In my view, the euro zone’s survival will only be assured when authorities heed the growing number of voices for ending austerity and returning to growth. This week, Fulvio Conti, CEO of giant Italian power company Enel SpA (IM: ENEL, OTC: ENLAY), went as far as to demand his country end austerity:

“The government has been able to generate a primary surplus,” Conti said. “Now it’s time to return some of that to the people. It’s about time we re-launch the economy with growth programs. Things like cutting taxes on business to restore consumption, restoring productivity, reducing the tax burden on labor.”

Conti joins a chorus that includes the CEO of Italy’s largest automobile company, as well as business leaders throughout Europe. The thrust is that the euro must be preserved, but not at the cost of a perpetual recession, even if that means operating at a lower level against other major currencies like the US dollar.

This sort of shift won’t happen overnight. In fact, any move to loosen the rules will certainly be met with opposition, particularly from the Germans who have consistently been the staunchest advocates of austerity, even at the price of growth.

And You

So what does all this mean for US investors? First, given the more than 200 point rally on the S&P 500 since mid-November 2012, a real blow-up in Cyprus is likely to exert a short-term negative impact on the market. The immediate worry reflected in stock prices will be that Cyprus’ woes will become a contagion, with Italy and its divided government a likely target of speculation for collapse.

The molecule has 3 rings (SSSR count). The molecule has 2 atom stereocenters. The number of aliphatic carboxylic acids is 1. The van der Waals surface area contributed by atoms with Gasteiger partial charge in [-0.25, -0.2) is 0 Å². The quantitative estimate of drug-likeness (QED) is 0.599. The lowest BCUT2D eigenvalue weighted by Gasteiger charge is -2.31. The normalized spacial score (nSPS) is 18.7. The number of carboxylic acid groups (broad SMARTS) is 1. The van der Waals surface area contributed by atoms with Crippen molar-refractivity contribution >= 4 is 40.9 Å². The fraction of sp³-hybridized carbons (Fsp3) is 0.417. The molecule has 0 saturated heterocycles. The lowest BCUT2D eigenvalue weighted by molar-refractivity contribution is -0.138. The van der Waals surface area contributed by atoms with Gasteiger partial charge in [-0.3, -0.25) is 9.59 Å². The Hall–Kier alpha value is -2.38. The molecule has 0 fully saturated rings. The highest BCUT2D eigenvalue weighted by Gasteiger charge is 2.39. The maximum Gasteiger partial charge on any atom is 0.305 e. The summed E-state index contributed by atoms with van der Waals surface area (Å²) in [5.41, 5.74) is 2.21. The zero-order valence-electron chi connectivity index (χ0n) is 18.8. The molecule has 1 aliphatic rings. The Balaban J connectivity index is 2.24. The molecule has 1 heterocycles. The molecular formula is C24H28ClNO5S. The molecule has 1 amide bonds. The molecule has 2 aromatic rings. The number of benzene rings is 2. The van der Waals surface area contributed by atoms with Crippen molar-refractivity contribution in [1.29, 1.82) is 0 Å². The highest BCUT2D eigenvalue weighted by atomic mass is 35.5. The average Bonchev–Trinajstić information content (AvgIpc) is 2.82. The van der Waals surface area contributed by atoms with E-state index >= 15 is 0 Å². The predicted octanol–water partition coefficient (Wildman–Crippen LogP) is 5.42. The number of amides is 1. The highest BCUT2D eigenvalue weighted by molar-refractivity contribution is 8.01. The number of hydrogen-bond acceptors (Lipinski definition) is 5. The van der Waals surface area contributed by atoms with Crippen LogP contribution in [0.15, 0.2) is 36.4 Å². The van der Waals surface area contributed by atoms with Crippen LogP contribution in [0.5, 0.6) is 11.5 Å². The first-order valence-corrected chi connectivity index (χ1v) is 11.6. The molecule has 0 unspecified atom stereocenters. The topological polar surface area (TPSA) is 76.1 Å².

A genuine crisis in Italy would pose a challenge to the stability of the euro. The country’s problems, however, are hardly news. For the most part, they can at least be assuaged with money as they have been in the past.
That means a negative near-term market reaction to developments in Cyprus would blow over. And while it lasted it would be a buying opportunity for stocks that have been bid up this year.

Second, as I pointed out in last week’s Mind Over Markets, in “The Dollar Rises Again,” the euro’s pain could very well be the US dollar’s gain. That’s another good reason not to abandon good US stocks, no matter how bearish you may be on the greenback over the long haul.

A move to a more accommodative monetary and fiscal policy in the euro zone would be good news for US companies operating in Europe as well as local companies, because it would spur both growth and competitiveness. Our model Personal Finance portfolios have plenty of both.

What happens if Cyprus really does set off a global contagion, as so many have feared other euro zone events would? If so, the best defense would be to diversify, ensure your portfolio is balanced and not over-weighted, and to focus on high quality companies.

We’ve only a few more weeks to wait before Personal Finance portfolio companies begin reporting their calendar first quarter 2013 earnings. At that point, we’ll see how our favorites are faring in an economy with many hopeful signs, but also facing the uncertain impact of higher taxes and reduced government spending.

Whether contagion worries percolate or not, earnings news will soon replace euro zone turmoil at the forefront of investors’ minds. That should be a comforting thought, as we head into a weekend with so many unanswered questions overseas.